Last July, the workers took industrial action to protest a court order to shut down its smelting facilities and mineral park, on the basis of environmental concerns. The health of local residents was being affected by toxic dust and other elements that were produced by the plant, according to the court.

In October, an investigation was launched after a 29-year-old worker at the plant was found dead near a locomotive engine.

On Thursday, another worker was killed and one more injured. Ciro Moccia, 42, died after falling from the loading ramps of a battery of coke ovens. The other worker, Antonio Liddi, sustained serious injuries.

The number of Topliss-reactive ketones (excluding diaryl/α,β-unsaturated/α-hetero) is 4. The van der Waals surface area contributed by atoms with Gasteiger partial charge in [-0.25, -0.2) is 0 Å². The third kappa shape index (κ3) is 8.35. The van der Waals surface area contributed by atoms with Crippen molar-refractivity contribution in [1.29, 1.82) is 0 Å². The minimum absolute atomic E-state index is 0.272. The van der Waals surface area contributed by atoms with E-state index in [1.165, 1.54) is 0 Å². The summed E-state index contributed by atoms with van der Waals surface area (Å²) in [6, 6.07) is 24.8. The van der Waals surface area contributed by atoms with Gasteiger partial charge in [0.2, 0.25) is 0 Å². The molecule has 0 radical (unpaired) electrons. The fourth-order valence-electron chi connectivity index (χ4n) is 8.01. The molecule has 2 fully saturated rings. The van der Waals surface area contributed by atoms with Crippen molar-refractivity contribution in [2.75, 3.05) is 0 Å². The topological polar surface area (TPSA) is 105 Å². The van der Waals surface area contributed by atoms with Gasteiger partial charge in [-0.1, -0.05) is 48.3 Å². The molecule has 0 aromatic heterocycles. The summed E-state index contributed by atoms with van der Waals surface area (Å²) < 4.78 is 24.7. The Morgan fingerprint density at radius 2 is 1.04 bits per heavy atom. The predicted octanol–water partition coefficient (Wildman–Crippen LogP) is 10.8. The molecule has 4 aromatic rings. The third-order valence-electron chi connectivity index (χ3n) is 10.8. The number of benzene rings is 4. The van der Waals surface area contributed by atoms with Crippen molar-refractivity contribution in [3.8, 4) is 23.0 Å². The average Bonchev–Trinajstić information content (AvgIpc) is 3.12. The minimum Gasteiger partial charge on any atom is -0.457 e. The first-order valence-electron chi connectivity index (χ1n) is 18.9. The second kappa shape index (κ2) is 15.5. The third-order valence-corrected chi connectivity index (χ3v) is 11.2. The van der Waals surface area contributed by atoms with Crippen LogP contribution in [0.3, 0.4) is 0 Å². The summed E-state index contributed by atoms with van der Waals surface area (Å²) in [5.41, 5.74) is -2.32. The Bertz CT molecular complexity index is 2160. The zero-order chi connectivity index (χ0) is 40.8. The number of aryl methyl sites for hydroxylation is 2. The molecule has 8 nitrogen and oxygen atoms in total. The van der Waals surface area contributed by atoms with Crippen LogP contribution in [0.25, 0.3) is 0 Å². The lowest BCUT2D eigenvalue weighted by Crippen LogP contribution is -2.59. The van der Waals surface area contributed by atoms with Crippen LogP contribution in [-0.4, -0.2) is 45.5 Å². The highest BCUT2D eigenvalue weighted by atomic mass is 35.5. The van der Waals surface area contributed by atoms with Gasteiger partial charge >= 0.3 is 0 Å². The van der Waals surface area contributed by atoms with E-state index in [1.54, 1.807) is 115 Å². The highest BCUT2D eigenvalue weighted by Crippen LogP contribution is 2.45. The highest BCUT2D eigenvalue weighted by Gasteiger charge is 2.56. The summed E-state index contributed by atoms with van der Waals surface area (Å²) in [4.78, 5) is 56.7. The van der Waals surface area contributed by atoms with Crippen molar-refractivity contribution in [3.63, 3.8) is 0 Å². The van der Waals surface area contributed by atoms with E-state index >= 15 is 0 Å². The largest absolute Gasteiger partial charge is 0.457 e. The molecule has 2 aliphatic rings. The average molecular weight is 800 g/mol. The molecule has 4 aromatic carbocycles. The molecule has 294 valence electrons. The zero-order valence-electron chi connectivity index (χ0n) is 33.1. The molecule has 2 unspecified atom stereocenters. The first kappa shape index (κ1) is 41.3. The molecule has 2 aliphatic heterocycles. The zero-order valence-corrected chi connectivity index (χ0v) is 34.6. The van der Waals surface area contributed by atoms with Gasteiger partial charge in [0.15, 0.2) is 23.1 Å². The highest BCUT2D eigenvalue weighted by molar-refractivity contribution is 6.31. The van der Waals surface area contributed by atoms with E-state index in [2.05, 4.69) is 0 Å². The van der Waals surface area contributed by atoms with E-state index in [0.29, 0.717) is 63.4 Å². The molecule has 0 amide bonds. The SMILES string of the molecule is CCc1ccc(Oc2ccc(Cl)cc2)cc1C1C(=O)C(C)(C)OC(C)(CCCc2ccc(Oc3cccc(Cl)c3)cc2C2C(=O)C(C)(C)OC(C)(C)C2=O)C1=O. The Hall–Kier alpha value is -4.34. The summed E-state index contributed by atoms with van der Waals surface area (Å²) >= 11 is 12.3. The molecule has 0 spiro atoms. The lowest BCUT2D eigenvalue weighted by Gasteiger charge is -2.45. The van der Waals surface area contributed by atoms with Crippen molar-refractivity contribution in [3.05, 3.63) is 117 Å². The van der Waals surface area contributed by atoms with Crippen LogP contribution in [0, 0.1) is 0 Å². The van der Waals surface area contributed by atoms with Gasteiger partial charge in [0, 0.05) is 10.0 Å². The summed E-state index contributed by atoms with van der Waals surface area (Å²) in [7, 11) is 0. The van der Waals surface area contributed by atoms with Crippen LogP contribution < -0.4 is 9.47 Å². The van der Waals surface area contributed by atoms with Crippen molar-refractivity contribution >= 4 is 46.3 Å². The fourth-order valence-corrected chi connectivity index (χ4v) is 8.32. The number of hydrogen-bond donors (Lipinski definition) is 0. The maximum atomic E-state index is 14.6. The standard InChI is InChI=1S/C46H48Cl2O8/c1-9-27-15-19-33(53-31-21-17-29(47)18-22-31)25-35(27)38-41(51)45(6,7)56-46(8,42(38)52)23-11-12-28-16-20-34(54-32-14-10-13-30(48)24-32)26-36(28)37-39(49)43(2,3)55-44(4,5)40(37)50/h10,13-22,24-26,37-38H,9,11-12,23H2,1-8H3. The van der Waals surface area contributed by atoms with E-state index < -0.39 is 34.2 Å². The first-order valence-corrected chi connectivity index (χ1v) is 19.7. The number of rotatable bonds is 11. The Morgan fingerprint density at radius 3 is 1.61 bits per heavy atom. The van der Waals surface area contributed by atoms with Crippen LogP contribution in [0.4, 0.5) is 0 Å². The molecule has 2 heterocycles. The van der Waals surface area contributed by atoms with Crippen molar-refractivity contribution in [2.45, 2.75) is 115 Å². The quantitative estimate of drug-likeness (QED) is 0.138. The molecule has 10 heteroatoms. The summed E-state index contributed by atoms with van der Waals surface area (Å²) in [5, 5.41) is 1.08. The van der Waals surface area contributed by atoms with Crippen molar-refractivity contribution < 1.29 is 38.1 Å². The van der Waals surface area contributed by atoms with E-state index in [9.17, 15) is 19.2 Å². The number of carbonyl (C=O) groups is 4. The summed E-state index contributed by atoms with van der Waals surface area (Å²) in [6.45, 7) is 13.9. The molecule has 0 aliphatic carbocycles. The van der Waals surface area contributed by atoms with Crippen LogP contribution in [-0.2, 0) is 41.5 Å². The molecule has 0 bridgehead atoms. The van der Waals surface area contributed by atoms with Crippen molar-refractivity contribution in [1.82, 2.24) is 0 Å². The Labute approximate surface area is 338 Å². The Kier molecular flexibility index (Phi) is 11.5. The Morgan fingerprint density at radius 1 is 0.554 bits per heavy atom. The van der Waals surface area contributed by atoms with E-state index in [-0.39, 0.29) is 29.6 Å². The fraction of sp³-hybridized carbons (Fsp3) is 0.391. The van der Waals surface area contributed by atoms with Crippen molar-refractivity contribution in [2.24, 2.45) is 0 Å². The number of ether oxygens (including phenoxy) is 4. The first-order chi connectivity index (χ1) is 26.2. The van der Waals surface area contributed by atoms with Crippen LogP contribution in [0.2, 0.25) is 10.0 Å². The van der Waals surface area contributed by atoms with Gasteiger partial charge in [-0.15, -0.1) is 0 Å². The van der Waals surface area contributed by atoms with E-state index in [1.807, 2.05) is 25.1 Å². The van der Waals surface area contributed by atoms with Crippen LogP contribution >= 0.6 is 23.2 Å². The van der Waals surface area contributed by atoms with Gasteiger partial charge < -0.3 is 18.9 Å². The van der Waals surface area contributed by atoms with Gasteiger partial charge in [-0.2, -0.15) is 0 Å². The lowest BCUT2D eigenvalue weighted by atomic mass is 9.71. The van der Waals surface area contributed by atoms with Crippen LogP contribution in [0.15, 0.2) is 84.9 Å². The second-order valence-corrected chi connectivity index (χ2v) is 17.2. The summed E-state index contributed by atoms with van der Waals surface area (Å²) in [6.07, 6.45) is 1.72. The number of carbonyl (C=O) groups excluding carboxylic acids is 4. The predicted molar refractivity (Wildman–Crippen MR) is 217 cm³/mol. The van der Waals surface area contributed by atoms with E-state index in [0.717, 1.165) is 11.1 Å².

Following the latest death, several trade unions called for a 24-hour strike. Marco Bentivoglio, the leader of Italy’s Fim Cisl union said: “After some years in which there were no more lethal accidents, the three deaths in recent months are serious and unacceptable.”

Electricity workers demonstrate in Moscow for higher pay

On February 20 hundreds of Russian electricity workers gathered in central Moscow in pursuit of a 25 percent pay increase and to protest a lack of proper equipment repair and increasing workloads. The workers are members of the All-Russian Electric Trade Union (ARETU). The union is currently negotiating a national collective agreement for 2013 with the employers’ association.

Despite government claims that workers earn an equivalent to $1,300 a month, wages have fallen by up to 40 percent over recent years. Average wages of electricity workers in Russia are the equivalent of just $500-800.